One of the really maddening things about Linux (and UNIX in general) is that files are stored in random places. That is, they are not really random, but each application has its own idea of where it wants to look for stuff. You, as a user, have an inkling of what’s missing (maybe because of an error message, or because you researched on a search site). But you have not the foggiest idea of where you should look for it.
For instance, you may have installed a Python extension. Then you start python, and type:import myextension. And Python will spit out this:
Traceback (most recent call last):
File “<stdin>”, line 1, in <module>
ImportError: No module named myextension
Of course, you know that you installed myextension. So why can’t Python find it?
Well, fret no more, there is an almost simple way of figuring this out in a jiffy, using the Linux utility strace.
strace (pronounced ess-trace or strayce) and its related frenemy truss are two utilities that report back what requests an application made to the system. Graciously, the system allows users to ask for this information, so all you need to do is fire up strace, feed it your command, and there you go, you know everything the system knows (as far as calls are concerned).
Practically, you use strace as a prefix to the command you want to run. If you wanted to trace python, for instance, you would type:strace python. If you did that already (you are a fast typer!), you would see a ton of garbage on the screen, near whose end you’d find the line:
write(1, ">>> ", 4>>> ) = 4
That is the call python makes to the system to have its prompt printed out. What that means is that the system call write is invoked on channel 1 (standard output), for a length of 4 bytes. The result is 4, which is the number of bytes written. The >>> after the first 4 is the side effect of the call: since we asked to write to standard output, the prompt is written into our strace stream.
I’ll make your life easier right now and will tell you which command line options you want to give strace, with just a bare minimum of explanation. First, you want to add the -f option (follow). This tells strace to go after all the processes sparked by your initial call. You will typically need that, so just add it in automatically. Next, you really really don’t want the tons of output from strace to mix in with your application output, so you send the strace output to another file with the -o option. Finally, you want to restrict to file system calls (since we are only looking for files), which is the -e trace=file.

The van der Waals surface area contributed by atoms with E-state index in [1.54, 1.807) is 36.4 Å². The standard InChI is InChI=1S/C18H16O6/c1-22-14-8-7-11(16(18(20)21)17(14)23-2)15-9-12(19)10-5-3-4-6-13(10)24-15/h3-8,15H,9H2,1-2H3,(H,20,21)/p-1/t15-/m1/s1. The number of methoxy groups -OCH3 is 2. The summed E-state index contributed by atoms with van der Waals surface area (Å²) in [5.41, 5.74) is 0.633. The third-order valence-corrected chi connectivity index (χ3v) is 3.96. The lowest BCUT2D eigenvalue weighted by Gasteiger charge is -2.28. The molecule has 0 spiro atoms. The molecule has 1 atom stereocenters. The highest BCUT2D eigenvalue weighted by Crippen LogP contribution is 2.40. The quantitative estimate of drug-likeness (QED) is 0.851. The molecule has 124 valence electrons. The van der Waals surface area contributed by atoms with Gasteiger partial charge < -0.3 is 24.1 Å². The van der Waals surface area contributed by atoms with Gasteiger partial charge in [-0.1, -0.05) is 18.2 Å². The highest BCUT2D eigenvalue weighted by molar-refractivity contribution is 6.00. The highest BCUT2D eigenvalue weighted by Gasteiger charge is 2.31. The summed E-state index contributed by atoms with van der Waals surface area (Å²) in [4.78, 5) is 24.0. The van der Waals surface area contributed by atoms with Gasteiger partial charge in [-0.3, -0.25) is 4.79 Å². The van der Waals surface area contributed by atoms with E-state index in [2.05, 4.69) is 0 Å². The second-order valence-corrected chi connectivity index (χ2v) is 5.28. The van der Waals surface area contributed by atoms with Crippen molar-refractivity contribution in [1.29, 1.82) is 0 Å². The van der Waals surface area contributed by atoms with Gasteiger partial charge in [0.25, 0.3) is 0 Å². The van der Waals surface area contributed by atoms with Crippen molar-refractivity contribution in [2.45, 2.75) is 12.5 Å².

If we wanted to trace python to find out why it’s not finding out myextension, you would type:
strace -f -o /tmp/strace.out -e trace=file python
Now python behaves normally, albeit quite a lot more slowly so. If you type in import myextension, you will get the same error as before (since strace typically doesn’t change what the application does). When you exit, though, you will have the information you need in the file /tmp/strace.out.
In my case, the file contains 60 references to the string myextension, grouped in 10 chunks of 6 each. The first group of six looks like this:
15704 stat(“myextension”, 0x7fff1dd88ed0) = -1 ENOENT (No such file or directory)
15704 open(“myextension.x86_64-linux-gnu.so”, O_RDONLY) = -1 ENOENT (No such file or directory)
15704 open(“myextension.so”, O_RDONLY) = -1 ENOENT (No such file or directory)
15704 open(“myextensionmodule.so”, O_RDONLY) = -1 ENOENT (No such file or directory)
15704 open(“myextension.py”, O_RDONLY) = -1 ENOENT (No such file or directory)
15704 open(“myextension.pyc”, O_RDONLY) = -1 ENOENT (No such file or directory)
The number 15704 is the process ID. You can safely ignore it for now. The second component (before the parenthesis) is the system call. We have stat, which is used to get information about a file, and open, used (you guessed it) to open the file. (Hint: stat is used in the first line instead of open because it’s assumed to be a directory name).
All six calls are followed by a result code after an equal sign. In all cases, that’s -1 ENOENT (No such file or directory). ENOENT means that the file is not there, which we already knew. What we didn’t know, though, is what files the system is asked to look for.
First, there is a directory with the name we provided. It is not preceded by a location, so we are looking in the current working directory. Once the specified directory is not found in the current working directory, the system is asked to find a file named myextension. x86_64-linux-gnu.so. Then myextension.so. Then myextensionmodule.so. Etc. The order is important, as the search is typically aborted at the first file found.
The next group of 6 starts with this line:
15704 stat("/usr/lib/python2.7/myextension", 0x7fff1dd88ed0) = -1 ENOENT (No such file or directory)
You are now pros in reading this! The only difference from the first call of the first group is the location of the file (directory) we are looking for. This time, we look in
/usr/lib/python2.7/. The remainder of the group of six is looking in the same directory. After that, we move on to the directory
Once you exhaust the list in the strace file, you have all the locations where the file was searched, and under what name. Maybe there is a version conflict in your myextension, and it wound its way into the python2.6 location. Or maybe it’s a 32-bit version, and it’s hiding in the plat-x32 directory. No matter what: now you know where that file should be.